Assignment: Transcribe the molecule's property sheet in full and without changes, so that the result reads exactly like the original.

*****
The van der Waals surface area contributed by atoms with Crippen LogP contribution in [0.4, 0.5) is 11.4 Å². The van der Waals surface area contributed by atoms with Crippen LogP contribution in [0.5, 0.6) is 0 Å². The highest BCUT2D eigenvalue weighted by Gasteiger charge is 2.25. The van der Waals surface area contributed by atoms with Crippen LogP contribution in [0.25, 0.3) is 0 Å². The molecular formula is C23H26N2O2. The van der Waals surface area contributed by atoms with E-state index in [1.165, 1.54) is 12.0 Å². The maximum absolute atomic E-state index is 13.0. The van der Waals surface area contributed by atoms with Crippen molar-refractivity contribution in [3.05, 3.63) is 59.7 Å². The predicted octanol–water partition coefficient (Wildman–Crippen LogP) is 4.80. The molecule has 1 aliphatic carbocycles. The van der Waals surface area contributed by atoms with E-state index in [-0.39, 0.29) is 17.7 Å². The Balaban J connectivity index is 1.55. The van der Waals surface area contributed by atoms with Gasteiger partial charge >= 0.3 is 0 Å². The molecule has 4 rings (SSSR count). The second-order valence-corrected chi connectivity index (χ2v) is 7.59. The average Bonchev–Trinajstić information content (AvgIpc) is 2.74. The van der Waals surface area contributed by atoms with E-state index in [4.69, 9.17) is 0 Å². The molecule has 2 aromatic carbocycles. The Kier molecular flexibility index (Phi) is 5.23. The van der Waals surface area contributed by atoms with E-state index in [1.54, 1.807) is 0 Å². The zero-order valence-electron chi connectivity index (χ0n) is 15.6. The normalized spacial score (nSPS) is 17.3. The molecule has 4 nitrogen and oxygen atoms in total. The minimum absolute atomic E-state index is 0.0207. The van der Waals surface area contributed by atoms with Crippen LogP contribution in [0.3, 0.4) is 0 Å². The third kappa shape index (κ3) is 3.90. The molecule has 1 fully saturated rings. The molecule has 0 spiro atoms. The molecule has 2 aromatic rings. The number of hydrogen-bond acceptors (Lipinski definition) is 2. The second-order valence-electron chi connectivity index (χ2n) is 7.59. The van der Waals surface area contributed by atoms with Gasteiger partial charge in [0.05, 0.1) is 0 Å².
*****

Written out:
The van der Waals surface area contributed by atoms with Crippen LogP contribution in [0.4, 0.5) is 11.4 Å². The van der Waals surface area contributed by atoms with Crippen LogP contribution in [0.5, 0.6) is 0 Å². The highest BCUT2D eigenvalue weighted by Gasteiger charge is 2.25. The van der Waals surface area contributed by atoms with Crippen LogP contribution in [0.25, 0.3) is 0 Å². The molecular formula is C23H26N2O2. The van der Waals surface area contributed by atoms with E-state index in [1.165, 1.54) is 12.0 Å². The maximum absolute atomic E-state index is 13.0. The van der Waals surface area contributed by atoms with Crippen molar-refractivity contribution in [3.05, 3.63) is 59.7 Å². The predicted octanol–water partition coefficient (Wildman–Crippen LogP) is 4.80. The molecule has 1 aliphatic carbocycles. The van der Waals surface area contributed by atoms with E-state index in [-0.39, 0.29) is 17.7 Å². The Balaban J connectivity index is 1.55. The van der Waals surface area contributed by atoms with Gasteiger partial charge >= 0.3 is 0 Å². The molecule has 4 rings (SSSR count). The second-order valence-corrected chi connectivity index (χ2v) is 7.59. The average Bonchev–Trinajstić information content (AvgIpc) is 2.74. The van der Waals surface area contributed by atoms with E-state index in [4.69, 9.17) is 0 Å². The molecule has 2 aromatic carbocycles. The Kier molecular flexibility index (Phi) is 5.23. The van der Waals surface area contributed by atoms with E-state index in [1.54, 1.807) is 0 Å². The zero-order valence-electron chi connectivity index (χ0n) is 15.6. The normalized spacial score (nSPS) is 17.3. The molecule has 4 nitrogen and oxygen atoms in total. The minimum absolute atomic E-state index is 0.0207. The van der Waals surface area contributed by atoms with Crippen LogP contribution in [0.3, 0.4) is 0 Å². The third kappa shape index (κ3) is 3.90. The molecule has 1 fully saturated rings. The molecule has 0 spiro atoms. The molecule has 2 aromatic rings. The number of hydrogen-bond acceptors (Lipinski definition) is 2. The second-order valence-electron chi connectivity index (χ2n) is 7.59. The van der Waals surface area contributed by atoms with Gasteiger partial charge in [0.05, 0.1) is 0 Å².